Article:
Since reading The Princess of Baker Street by Mia Kerick last year, I've been looking forward to reading her next release and I'm so excited to be sharing this review with you!
A very big thank you to Xpresso Book Tours for allowing me to review the book and participate in the tour.
Keep reading to check out the synopsis, my review and for your chance to win a $15 Amazon Gift Card (open internationally!)
Rating: 4 STARS
How I got this book: ARC from Xpresso Book Tours
Seventeen-year-old Callie Canter knows all about screwing up—and being screwed over. After her so-called boyfriend publicly humiliated her senior year, taking a fifth year of high school at Beaufort Hills Academy is her second chance to leave behind a painful past. But her need for social acceptance follows, and going along with the in-crowd is the difference between survival and becoming a target. Staying off the radar is top priority. So, falling for an outsider is the last thing on Callie’s “to-do” list. Too bad her heart didn’t get the memo.
With his strict, religious upbringing and former identity far away in Florida, Jayden Morrissey can finally be true to himself at Beaufort Hills Academy. But life as a trans man means keeping secrets, and keeping secrets means not getting too close to anyone. If he can just get through his fifth year unnoticed, maybe a future living as the person he was born to be is possible. Yet love is love, and when you fall hard enough, intentions crumble, plans detour, and secrets are revealed.
From multi-award-winning author Mia Kerick, comes a powerful, timely, and life-changing novel, which follows two teenagers nursing broken hearts and seeking acceptance, and who together realize running away isn’t always the answer.
TW: Transphobia, sexual abuse, humiliation, mental health, bullying
I have to start by saying that (as you can see from the trigger warnings above) Mia Kerick has written a book that is full of pain and that was very difficult to read - but that's by no means a bad thing. Now, I'm not the best person to say whether this book dealt with the subject matter in the ‘right’ way necessarily but it was a powerful and enlightening read.
One of the reasons I read so many different genres is to find as many different stories and voices as possible and All Boy does not disappoint.
I'd braced myself somewhat for this book after reading The Princess of Baker Street earlier this year but it's still not easy to digest what the characters have to face and overcome.
For the most part, I found Callie’s character really difficult to bear, I almost hated her at times and some of that was due to seeing parts of myself reflected in her (self-hatred is anything but a breeze) but also at her ignorance and self-destructive nature but (without giving too much away) her development arc is something to be admired.
Jayden is a stunning character with so much strength and heart and I would have preferred to read more chapters from his POV. It's Jayden who broke my heart in this book, the truth and reality of his story and his pain bleeding from the pages was almost unbearable at times and my heart ached for him.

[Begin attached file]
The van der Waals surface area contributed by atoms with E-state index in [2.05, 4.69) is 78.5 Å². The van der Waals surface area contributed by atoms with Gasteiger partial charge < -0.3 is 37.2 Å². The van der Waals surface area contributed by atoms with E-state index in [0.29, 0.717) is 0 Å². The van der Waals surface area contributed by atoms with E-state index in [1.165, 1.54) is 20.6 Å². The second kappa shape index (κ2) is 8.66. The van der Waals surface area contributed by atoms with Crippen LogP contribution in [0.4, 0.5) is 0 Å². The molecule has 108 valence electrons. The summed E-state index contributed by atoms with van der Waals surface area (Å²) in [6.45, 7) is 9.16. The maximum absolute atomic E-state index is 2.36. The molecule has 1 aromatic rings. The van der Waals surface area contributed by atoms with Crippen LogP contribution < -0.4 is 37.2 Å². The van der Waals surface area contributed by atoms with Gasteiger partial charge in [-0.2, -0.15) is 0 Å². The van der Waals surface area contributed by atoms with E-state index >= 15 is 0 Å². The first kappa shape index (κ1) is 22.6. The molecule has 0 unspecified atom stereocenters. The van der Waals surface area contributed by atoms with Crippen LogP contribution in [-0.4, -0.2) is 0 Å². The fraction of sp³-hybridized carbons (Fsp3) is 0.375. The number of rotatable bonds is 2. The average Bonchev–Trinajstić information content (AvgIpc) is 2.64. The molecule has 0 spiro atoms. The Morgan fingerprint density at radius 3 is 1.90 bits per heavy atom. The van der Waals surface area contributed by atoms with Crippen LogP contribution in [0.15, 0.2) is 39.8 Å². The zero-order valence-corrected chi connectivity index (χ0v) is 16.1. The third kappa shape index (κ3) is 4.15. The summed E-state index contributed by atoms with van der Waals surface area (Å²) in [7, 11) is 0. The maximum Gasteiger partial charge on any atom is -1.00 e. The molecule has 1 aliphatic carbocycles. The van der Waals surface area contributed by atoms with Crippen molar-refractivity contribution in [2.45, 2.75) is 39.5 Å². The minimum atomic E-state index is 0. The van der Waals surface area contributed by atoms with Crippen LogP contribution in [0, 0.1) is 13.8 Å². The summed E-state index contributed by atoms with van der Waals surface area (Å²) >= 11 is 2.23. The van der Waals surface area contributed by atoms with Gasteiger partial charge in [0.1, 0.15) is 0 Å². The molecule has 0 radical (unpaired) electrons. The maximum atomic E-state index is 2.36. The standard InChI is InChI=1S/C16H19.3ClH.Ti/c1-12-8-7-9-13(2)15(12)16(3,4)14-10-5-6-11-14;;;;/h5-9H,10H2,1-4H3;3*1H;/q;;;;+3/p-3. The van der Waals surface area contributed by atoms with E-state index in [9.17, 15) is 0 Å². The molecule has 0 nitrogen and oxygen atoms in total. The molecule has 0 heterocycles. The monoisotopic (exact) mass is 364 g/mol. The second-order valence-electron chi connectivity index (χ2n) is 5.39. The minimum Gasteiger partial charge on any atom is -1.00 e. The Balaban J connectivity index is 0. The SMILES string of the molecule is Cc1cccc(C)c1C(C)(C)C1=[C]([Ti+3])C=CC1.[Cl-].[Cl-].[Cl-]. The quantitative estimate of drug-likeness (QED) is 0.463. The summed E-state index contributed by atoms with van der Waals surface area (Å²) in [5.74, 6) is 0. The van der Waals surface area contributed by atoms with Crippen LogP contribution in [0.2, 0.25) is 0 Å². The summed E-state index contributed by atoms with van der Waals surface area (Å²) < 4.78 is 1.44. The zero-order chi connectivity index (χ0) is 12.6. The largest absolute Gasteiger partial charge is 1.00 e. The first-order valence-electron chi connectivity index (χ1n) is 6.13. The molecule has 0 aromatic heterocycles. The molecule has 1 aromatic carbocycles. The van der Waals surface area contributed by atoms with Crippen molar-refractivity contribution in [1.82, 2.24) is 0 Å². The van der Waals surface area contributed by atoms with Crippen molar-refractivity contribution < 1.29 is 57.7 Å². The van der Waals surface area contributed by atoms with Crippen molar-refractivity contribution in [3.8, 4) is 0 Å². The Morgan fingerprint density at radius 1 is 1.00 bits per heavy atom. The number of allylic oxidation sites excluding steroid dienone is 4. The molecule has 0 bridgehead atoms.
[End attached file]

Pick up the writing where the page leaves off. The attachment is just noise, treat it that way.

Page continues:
Callie and Jayden’s stories, both together and as individuals, are very compelling to read, everything they have to face and overcome and the story as a whole gives a very powerful insight into life as a trans man.
At times I felt that some of the dialogue was a bit too scripted, too formal and not realistic for the age group but the pacing of the story was good and the themes tackled well, at least in my opinion.
One of the shining characters for me in this book was Lauren who's almost the personification of acceptance. She delivers some beautiful truths to Callie and is a great friend and ally.
Overall, this was a really powerful and painful read that deals with sensitive topics and delivers important messages of self-acceptance, doing what's right and above all, that love is love.
Click the cover photo above to add the book to your Goodreads TBR and enter below for your chance to win a $15 Amazon Gift Card! The giveaway is open internationally so everyone can enter and it's hosted by Xpresso Book Tours.
Don't forget to click the banner at the top to follow the rest of the tour and feel free to leave your comments below :)
And finally, for something a little different, why not check out the book trailer below:
Rating: 5 STARS!!
Genre: LGBT/YA/Graphic Novel
Series/Standalone: Heartstopper #2
How I got this book: Bought
Boy meets boy. Boys become friends. Boys fall in love. An LGBTQ+ graphic novel about life, love, and everything that happens in between: this is the second volume of HEARTSTOPPER, for fans of The Art of Being Normal, Holly Bourne and Love, Simon.
Nick and Charlie are best friends. Nick knows Charlie's gay, and Charlie is sure that Nick isn't.
But love works in surprising ways, and Nick is discovering all kinds of things about his friends, his family ... and himself.
Heartstopper is about friendship, loyalty and mental illness. It encompasses all the small stories of Nick and Charlie's lives that together make up something larger, which speaks to all of us.
This is the second volume of Heartstopper, with more to come.
If you haven't read Heartstopper Volume One yet, you can catch my review here.